Benevolent Detachment

“And rising very early in the morning, while it was still dark, he departed and went out to a desolate place, and there he prayed” Mark 1:35-36

I marvel sometimes at the rate at which the world will “come after me”. Jesus could see it coming 10 miles away, but I can’t see it until it feels like it’s too late. Or I don’t notice it at all, try to continue at a breakneck speed, and burn out like Icarus.

The Drama of Life

We think it’s necessary to keep up with the drama of life so we don’t get left behind. So we resort to texting while driving, working while playing with our kids, speaking while thinking, or reading while eating. Everything is an attempt to catch up, to make up for lost time.

We’ve grown accustomed to drama, chaos, and madness in life. They shrink our world enough that we can look at it, and analyze it through life’s microscope. We stare at every part of the cell, identify all its weaknesses, and come up with a plan for “treatment”.

Which tool though would allow us to see more of God?

A microscope, or a telescope? And if that is true of God, then how much more true is it of those of us who bear His image?

Jesus is dealing with all these same things as he preaches in Galilee. So he gets up “while it’s still dark”, goes out to where no one can find him, and prays.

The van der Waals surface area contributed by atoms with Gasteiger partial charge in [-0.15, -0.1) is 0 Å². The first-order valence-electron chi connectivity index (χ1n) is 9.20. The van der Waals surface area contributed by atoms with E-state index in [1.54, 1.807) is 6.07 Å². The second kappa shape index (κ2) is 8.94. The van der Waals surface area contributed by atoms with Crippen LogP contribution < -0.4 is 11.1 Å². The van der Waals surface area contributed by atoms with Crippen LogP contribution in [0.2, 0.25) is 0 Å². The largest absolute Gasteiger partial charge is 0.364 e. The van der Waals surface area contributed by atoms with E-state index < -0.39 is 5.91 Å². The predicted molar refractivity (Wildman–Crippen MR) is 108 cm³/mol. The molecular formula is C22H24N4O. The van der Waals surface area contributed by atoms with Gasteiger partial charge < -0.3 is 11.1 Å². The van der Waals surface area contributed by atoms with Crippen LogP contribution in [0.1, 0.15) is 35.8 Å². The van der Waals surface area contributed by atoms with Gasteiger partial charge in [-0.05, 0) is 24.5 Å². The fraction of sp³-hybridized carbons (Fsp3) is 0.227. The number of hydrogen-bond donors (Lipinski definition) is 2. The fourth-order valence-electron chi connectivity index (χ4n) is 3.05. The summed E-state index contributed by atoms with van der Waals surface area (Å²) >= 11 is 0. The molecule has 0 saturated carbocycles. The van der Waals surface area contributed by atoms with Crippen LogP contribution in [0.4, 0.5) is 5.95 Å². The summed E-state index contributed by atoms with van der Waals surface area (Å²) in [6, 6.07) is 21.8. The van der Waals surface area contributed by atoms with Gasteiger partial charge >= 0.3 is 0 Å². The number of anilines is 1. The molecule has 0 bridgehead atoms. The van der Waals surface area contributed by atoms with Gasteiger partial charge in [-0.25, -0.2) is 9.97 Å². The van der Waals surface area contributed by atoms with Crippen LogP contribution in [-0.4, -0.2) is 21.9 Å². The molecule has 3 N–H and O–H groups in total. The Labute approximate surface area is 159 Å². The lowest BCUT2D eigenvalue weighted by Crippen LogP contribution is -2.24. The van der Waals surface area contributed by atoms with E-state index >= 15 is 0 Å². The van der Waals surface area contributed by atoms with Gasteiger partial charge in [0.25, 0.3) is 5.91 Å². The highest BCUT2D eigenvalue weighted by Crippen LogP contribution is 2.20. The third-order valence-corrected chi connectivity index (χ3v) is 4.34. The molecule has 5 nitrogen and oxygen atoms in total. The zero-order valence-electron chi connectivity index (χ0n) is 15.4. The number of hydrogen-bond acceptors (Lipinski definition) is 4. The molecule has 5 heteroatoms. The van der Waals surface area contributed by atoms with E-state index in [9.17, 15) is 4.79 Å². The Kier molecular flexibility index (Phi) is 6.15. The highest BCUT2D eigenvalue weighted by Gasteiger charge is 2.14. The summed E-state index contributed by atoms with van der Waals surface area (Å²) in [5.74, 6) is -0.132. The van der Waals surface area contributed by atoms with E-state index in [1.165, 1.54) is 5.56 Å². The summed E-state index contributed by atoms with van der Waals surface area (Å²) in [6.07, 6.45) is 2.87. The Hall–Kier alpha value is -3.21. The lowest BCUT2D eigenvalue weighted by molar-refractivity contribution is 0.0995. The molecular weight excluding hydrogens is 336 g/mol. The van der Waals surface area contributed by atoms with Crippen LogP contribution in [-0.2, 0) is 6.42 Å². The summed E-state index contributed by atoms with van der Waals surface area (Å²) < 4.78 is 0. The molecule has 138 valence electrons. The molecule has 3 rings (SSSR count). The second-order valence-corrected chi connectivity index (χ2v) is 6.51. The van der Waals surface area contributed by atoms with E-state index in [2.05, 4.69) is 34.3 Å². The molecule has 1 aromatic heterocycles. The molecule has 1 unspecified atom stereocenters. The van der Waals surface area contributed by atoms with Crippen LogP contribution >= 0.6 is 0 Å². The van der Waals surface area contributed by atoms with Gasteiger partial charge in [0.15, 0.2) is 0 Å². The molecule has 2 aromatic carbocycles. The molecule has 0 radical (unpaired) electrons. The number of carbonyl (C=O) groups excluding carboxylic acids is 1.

There are four verbs in this passage that emphasize the dedication and resolve Jesus had toward fellowship with his Father.

  1. He rises.

Communion with God and detachment from the world require rising. Do not sink down to where the world wants you.

  1. He departs.

Even the presence of his closest brothers is a distraction from the voice of his Father. If you want to truly hear God, go where only His voice will find you.

  1. He went.

A desolate place offered no outside influence on the conversation between him and his Holy Father. Don’t be afraid to be alone with God.

  1. He prayed.

The increasing crowds, the unceasing demands on Jesus’ time, and the fact that no one else could duplicate his ministry did not deter Jesus from spending extensive time in prayer.

Everyone Is Looking for Jesus

“And Simon and those who were with him searched for him, and they found him and said to him ‘Everyone is looking for you.’”

We read this verse and miss something crucial because, quite naturally, I think we all would have gone looking for Jesus.

However, do Peter and the others really think that Jesus doesn’t know that everyone would be looking for him? Of course everyone is looking for Jesus. He’s Jesus!

Sometimes though, when you stare through the microscope all you can see is need. All the other disciples can see are the needs, and don’t understand why Jesus went away to pray.

Jesus understands both. He understands the need in the “next town”, but he is also obedient to his father.

And that is where all of us should want to be found when the world comes looking for us… in a desolate place, on our knees, talking to our Father.

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